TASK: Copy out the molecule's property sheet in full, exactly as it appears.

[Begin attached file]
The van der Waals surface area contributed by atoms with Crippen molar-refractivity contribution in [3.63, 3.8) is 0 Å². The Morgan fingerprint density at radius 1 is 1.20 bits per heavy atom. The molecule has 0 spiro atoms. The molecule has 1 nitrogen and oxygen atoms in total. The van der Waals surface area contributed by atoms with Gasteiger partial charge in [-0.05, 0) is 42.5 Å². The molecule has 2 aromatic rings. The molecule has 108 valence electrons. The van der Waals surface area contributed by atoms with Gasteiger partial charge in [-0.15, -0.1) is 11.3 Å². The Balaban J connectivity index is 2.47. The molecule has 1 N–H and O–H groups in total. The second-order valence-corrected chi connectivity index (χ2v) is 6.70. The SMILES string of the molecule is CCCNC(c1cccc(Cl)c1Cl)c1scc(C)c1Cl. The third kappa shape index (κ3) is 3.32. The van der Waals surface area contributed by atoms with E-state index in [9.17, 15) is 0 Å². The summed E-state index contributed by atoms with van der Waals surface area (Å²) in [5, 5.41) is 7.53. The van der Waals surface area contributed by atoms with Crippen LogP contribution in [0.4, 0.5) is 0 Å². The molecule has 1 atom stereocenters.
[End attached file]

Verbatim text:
The van der Waals surface area contributed by atoms with Crippen molar-refractivity contribution in [3.63, 3.8) is 0 Å². The Morgan fingerprint density at radius 1 is 1.20 bits per heavy atom. The molecule has 0 spiro atoms. The molecule has 1 nitrogen and oxygen atoms in total. The van der Waals surface area contributed by atoms with Gasteiger partial charge in [-0.05, 0) is 42.5 Å². The molecule has 2 aromatic rings. The molecule has 108 valence electrons. The van der Waals surface area contributed by atoms with Gasteiger partial charge in [-0.15, -0.1) is 11.3 Å². The Balaban J connectivity index is 2.47. The molecule has 1 N–H and O–H groups in total. The second-order valence-corrected chi connectivity index (χ2v) is 6.70. The SMILES string of the molecule is CCCNC(c1cccc(Cl)c1Cl)c1scc(C)c1Cl. The third kappa shape index (κ3) is 3.32. The van der Waals surface area contributed by atoms with E-state index in [9.17, 15) is 0 Å². The summed E-state index contributed by atoms with van der Waals surface area (Å²) in [5, 5.41) is 7.53. The van der Waals surface area contributed by atoms with Crippen LogP contribution in [0.4, 0.5) is 0 Å². The molecule has 1 atom stereocenters.